Officials Having a Hard Time Finding Qualified Candidates for Positions

City officials told the City Council on Monday they are having a hard time filling critical positions in the administration, including the Election Commissioner, Diversity Director and the Planning and Development Director, among others.

To that end they told the Council they would be hiring an outside job recruiter to try to lure candidates to these City positions, some of which have been vacant for some time.

Councilor Fred Capone brought the matter up in an order on the agenda asking about the Elections Commissioner and the Library Director. The Council just recently filled the ISD Director position with long-time Facilities Director George Lane, but so far many key positions remain vacant and the City continues to have difficulty finding a good group of candidates.

“We really want a diverse group of candidates that we have not been able to attract to date,” said Mayoral Chief of Staff Erin Deveney.

City Solicitor Colleen Mejia said they do plan to hire a recruiting company to help draw attention to the many key positions that are and remain vacant.

For the Planning Director, the City got 12 applications, but none of them were fully qualified and that position remains open.

“We hope to get a better array of candidates to meet our needs,” said Deveney.

For the new director of the Office of Diversity, Equity and Inclusion – proposed more than a year ago – that position also remains open and has not had qualified candidates to date. The City has sought help from Boston on the matter, while at the same time Chelsea had more than 60 candidates apply for a similar position there and are in the final stages of making a hiring choice.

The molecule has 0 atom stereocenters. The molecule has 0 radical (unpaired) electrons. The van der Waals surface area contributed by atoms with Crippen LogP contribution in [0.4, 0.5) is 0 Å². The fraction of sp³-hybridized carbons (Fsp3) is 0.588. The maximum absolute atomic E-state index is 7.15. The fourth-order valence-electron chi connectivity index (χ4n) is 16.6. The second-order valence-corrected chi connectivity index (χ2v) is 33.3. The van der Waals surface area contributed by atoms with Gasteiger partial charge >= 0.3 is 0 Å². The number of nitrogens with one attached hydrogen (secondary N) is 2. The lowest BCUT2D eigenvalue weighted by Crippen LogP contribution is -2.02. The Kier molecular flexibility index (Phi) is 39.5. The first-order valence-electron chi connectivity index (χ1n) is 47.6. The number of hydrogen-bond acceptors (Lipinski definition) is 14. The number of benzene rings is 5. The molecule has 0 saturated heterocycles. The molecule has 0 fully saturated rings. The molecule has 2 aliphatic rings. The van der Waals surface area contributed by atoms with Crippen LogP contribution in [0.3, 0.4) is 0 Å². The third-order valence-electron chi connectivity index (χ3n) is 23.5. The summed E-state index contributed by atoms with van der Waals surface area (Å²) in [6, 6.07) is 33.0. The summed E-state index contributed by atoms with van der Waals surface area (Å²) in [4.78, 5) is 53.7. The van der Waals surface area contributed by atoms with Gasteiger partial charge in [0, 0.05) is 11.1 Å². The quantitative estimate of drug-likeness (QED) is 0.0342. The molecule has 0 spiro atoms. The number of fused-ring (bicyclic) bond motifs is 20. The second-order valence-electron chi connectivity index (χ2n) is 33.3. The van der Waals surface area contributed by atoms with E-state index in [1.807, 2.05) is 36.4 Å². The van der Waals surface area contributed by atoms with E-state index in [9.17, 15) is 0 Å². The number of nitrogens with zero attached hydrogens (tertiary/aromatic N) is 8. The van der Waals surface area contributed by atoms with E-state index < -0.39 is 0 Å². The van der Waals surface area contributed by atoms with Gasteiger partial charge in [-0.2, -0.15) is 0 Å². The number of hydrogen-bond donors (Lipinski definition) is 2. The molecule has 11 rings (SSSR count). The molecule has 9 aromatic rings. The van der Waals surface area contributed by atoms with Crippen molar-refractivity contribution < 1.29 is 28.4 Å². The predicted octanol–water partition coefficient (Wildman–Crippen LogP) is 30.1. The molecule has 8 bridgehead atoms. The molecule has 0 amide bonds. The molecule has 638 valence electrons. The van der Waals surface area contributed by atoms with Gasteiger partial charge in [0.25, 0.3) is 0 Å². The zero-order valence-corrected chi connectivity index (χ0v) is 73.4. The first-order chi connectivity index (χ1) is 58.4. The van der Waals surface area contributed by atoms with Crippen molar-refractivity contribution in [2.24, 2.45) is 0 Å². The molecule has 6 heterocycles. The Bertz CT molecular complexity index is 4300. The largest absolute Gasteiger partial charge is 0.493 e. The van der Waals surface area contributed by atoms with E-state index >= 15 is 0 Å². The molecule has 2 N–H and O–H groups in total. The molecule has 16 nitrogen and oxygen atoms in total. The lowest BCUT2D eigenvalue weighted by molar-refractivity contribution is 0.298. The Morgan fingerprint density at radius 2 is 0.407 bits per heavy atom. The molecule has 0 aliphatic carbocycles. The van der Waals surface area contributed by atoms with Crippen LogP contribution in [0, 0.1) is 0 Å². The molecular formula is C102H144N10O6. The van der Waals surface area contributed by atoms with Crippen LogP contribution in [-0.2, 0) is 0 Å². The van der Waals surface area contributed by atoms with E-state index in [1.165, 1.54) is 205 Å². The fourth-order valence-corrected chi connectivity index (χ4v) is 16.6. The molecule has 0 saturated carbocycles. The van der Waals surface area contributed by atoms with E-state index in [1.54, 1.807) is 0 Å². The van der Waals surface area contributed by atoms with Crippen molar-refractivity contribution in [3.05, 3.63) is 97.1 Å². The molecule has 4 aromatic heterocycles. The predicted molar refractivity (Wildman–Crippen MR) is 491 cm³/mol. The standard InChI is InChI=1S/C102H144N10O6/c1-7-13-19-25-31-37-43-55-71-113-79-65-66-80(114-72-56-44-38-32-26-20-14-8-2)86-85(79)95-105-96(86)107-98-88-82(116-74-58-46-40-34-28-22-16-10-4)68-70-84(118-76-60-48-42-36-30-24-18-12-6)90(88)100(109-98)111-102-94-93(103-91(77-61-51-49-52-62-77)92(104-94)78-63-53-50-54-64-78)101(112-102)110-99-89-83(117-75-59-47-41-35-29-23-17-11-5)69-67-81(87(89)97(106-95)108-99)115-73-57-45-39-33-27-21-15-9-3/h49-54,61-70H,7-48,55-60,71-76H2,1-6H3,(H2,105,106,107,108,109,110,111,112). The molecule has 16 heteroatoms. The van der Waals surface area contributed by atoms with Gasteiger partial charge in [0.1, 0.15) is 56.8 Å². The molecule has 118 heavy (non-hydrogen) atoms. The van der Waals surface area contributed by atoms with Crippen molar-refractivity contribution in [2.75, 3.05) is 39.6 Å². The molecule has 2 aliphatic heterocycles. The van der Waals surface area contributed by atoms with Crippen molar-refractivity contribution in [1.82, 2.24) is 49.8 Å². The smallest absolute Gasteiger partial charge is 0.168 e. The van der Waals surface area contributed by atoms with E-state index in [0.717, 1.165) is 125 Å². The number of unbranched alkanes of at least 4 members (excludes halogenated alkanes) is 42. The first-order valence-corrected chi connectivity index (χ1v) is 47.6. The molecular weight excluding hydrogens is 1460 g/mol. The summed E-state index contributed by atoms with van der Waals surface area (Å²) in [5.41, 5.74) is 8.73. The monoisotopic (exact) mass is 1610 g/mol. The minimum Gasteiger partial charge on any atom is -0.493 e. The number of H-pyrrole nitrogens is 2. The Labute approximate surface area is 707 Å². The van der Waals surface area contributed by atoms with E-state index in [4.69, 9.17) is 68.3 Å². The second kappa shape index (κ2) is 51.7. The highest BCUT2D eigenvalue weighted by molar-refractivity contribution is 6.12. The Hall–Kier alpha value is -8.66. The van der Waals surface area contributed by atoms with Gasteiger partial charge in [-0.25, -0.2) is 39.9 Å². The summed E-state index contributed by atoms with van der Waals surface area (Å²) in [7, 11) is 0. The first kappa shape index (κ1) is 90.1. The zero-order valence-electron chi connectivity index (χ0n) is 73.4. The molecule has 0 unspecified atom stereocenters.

The City has advertised that position several times over the past year, but has yet to get the pool of applicants it wants to move forward.

“It’s troubling what we’re hearing and a city as vibrant and flourishing as ours would have that problem,” said Capone.

With a Municipal Election on the horizon, many on the Council were troubled that there is not an Elections Commissioner yet. The job has fallen to City Clerk Sergio Cornelio, who ran the last Presidential Election in 2020, but does need a Commissioner in place.

Councilor Michael McLaughlin said having such a person in place for the upcoming election is going to be a top priority – especially with so many changes to voting methods.

“Things can and do happen quickly if there isn’t someone watching what is going on,” he said. “I’ve experienced some disheartening things in the past and don’t want to see those same things in this election.”

That was echoed by Councilor Gerly Adrien, and Councilor Jimmy Tri Le.

“This needs to happen sooner rather than later to hire outside personnel to take charge of these positions,” Le said.

Capone was also interested in the Library Director, which he has been talking about for some time. The former Library Director resigned abruptly in 2019, and City Solicitor Matt Lattanzi has been serving in that role since then. Deveney said he can serve for up to three years in the position, and they did look for a director but didn’t find one they wanted. Apparently they got qualified candidates, but most wanted to do the job remotely at the time and the City didn’t want to go that direction.